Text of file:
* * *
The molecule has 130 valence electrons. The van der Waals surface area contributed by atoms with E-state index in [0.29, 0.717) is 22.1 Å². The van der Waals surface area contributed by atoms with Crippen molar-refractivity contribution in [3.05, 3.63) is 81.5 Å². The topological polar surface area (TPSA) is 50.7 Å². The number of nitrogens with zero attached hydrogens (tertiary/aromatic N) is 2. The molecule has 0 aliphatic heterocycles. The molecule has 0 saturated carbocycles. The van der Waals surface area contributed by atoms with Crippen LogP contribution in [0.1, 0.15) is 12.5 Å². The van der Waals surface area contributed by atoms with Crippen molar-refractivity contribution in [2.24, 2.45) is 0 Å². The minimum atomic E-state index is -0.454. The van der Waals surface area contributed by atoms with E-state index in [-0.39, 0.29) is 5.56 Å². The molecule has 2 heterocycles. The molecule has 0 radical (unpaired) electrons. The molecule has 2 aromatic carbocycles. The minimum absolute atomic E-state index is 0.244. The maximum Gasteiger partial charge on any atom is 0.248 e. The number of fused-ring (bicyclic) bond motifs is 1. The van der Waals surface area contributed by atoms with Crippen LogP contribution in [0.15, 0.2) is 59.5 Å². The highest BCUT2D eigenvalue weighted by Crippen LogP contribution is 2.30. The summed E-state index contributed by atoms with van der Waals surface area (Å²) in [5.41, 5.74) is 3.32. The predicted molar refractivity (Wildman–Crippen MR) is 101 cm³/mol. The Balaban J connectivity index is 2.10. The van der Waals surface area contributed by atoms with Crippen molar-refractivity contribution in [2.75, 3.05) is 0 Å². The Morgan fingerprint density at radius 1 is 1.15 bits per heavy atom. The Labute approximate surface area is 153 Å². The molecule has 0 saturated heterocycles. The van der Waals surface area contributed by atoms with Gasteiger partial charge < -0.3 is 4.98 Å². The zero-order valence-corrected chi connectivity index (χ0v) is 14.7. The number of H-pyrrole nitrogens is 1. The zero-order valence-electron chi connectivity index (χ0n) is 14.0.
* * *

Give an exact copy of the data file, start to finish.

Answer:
The molecule has 130 valence electrons. The van der Waals surface area contributed by atoms with E-state index in [0.29, 0.717) is 22.1 Å². The van der Waals surface area contributed by atoms with Crippen molar-refractivity contribution in [3.05, 3.63) is 81.5 Å². The topological polar surface area (TPSA) is 50.7 Å². The number of nitrogens with zero attached hydrogens (tertiary/aromatic N) is 2. The molecule has 0 aliphatic heterocycles. The molecule has 0 saturated carbocycles. The van der Waals surface area contributed by atoms with Crippen LogP contribution in [0.1, 0.15) is 12.5 Å². The van der Waals surface area contributed by atoms with Crippen molar-refractivity contribution in [2.24, 2.45) is 0 Å². The minimum atomic E-state index is -0.454. The van der Waals surface area contributed by atoms with E-state index in [-0.39, 0.29) is 5.56 Å². The molecule has 2 heterocycles. The molecule has 0 radical (unpaired) electrons. The molecule has 2 aromatic carbocycles. The minimum absolute atomic E-state index is 0.244. The maximum Gasteiger partial charge on any atom is 0.248 e. The number of fused-ring (bicyclic) bond motifs is 1. The van der Waals surface area contributed by atoms with Crippen LogP contribution in [0.15, 0.2) is 59.5 Å². The highest BCUT2D eigenvalue weighted by Crippen LogP contribution is 2.30. The summed E-state index contributed by atoms with van der Waals surface area (Å²) in [5.41, 5.74) is 3.32. The predicted molar refractivity (Wildman–Crippen MR) is 101 cm³/mol. The Balaban J connectivity index is 2.10. The van der Waals surface area contributed by atoms with Crippen molar-refractivity contribution in [2.75, 3.05) is 0 Å². The Morgan fingerprint density at radius 1 is 1.15 bits per heavy atom. The Labute approximate surface area is 153 Å². The molecule has 0 saturated heterocycles. The van der Waals surface area contributed by atoms with Gasteiger partial charge < -0.3 is 4.98 Å². The zero-order valence-corrected chi connectivity index (χ0v) is 14.7. The number of H-pyrrole nitrogens is 1. The zero-order valence-electron chi connectivity index (χ0n) is 14.0.